Why retirement of Lois Lerner doesn’t end IRS tea party scandal (+video)
The controversy over the IRS targeting of tea party groups for extra scrutiny has been a political boon to conservatives. Republicans in Congress said Lois Lerner's retirement 'does not mean the investigation is over.'
Lois Lerner, the Internal Revenue Service official under fire for her department’s targeting of tea party groups, has retired effective Monday, according to the IRS.
But that development does not end the scandal that burst into the open last May, when Ms. Lerner revealed that tea party groups were undergoing extra scrutiny in their applications for tax exemption. Lerner, who was director of the IRS’s section on tax-exempt organizations, had been placed on paid administrative leave, and remains under subpoena by the House Oversight and Government Reform Committee, which is investigating the scandal.
“Lois Lerner’s exit from the IRS does not alter the Oversight Committee’s interest in understanding why applicants for tax exempt status were targeted and inappropriately treated because of their political beliefs,” Rep. Darrell Issa (R) of California, chairman of the committee, said in a statement.
Sen. Orrin Hatch of Utah, the top Republican on the Senate Finance Committee, also signaled his continued interest in the IRS targeting scandal.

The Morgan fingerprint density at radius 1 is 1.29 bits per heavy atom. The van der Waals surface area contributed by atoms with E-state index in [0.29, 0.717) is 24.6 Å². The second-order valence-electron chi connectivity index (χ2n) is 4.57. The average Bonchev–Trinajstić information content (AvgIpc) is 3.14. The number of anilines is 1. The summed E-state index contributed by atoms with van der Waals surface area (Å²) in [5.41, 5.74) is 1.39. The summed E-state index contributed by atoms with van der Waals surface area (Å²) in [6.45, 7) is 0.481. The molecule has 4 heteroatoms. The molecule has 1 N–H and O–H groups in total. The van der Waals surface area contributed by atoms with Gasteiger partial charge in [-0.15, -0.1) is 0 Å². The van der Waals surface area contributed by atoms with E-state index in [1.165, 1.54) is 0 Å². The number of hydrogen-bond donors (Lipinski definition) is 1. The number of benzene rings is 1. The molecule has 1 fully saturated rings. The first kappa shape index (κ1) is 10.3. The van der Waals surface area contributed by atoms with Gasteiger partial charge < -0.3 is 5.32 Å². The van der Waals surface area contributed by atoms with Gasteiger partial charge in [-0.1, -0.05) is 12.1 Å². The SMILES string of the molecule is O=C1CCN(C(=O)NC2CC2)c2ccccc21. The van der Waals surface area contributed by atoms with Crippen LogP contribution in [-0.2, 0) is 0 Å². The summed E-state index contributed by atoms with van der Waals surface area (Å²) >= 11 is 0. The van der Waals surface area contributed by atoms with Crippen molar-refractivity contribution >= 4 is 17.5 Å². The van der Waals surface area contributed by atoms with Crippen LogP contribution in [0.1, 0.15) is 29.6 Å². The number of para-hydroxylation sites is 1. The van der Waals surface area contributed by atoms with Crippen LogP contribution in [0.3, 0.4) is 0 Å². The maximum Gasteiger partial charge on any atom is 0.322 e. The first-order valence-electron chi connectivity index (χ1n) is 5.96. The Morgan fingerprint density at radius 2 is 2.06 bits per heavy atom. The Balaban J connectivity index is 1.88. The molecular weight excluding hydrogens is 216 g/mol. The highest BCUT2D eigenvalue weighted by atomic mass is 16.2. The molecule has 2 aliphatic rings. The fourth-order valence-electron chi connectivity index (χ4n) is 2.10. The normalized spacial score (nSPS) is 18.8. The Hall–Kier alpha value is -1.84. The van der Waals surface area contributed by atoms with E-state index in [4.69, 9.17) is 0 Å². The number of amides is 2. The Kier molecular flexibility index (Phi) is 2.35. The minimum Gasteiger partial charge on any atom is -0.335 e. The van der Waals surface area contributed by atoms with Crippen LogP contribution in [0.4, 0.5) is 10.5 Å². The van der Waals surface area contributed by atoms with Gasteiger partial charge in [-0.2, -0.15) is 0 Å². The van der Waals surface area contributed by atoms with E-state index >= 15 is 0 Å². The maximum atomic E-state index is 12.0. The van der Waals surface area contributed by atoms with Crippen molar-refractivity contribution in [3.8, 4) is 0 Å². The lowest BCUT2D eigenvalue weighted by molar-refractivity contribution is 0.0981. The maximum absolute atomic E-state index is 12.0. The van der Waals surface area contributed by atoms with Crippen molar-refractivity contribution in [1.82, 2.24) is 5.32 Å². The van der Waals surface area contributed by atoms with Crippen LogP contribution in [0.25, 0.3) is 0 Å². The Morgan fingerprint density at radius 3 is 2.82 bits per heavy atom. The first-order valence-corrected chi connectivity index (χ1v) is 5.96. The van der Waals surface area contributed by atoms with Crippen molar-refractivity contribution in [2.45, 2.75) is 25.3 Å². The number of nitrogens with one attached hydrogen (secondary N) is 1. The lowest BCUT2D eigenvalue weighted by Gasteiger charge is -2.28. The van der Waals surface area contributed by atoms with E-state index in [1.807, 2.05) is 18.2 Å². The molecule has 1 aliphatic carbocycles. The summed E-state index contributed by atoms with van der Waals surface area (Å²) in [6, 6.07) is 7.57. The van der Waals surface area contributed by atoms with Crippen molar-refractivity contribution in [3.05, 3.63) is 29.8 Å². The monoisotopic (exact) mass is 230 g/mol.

“Just because Lois Lerner is retiring from the IRS does not mean the investigation is over,” Senator Hatch said in a statement. “Far from it. In fact, there are many serious unanswered questions that must be addressed so we can get to the truth.”
The brouhaha has been a political boon to conservatives, who had long suspected they were being targeted by the government in an effort to undermine their activities. The issue is likely to figure in efforts to energize conservatives for the 2014 midterms. Republicans already control the House, but have a shot at taking over the Senate.
Lerner emerged early as a key figure in the targeting scandal. In fact, it was she who brought the practice to light in public on May 10, when she responded to an audience question – later revealed to be planted – at a legal conference. She stated that the targeting was “absolutely incorrect,” “insensitive,” and “inappropriate,” and that “the IRS would like to apologize for that.”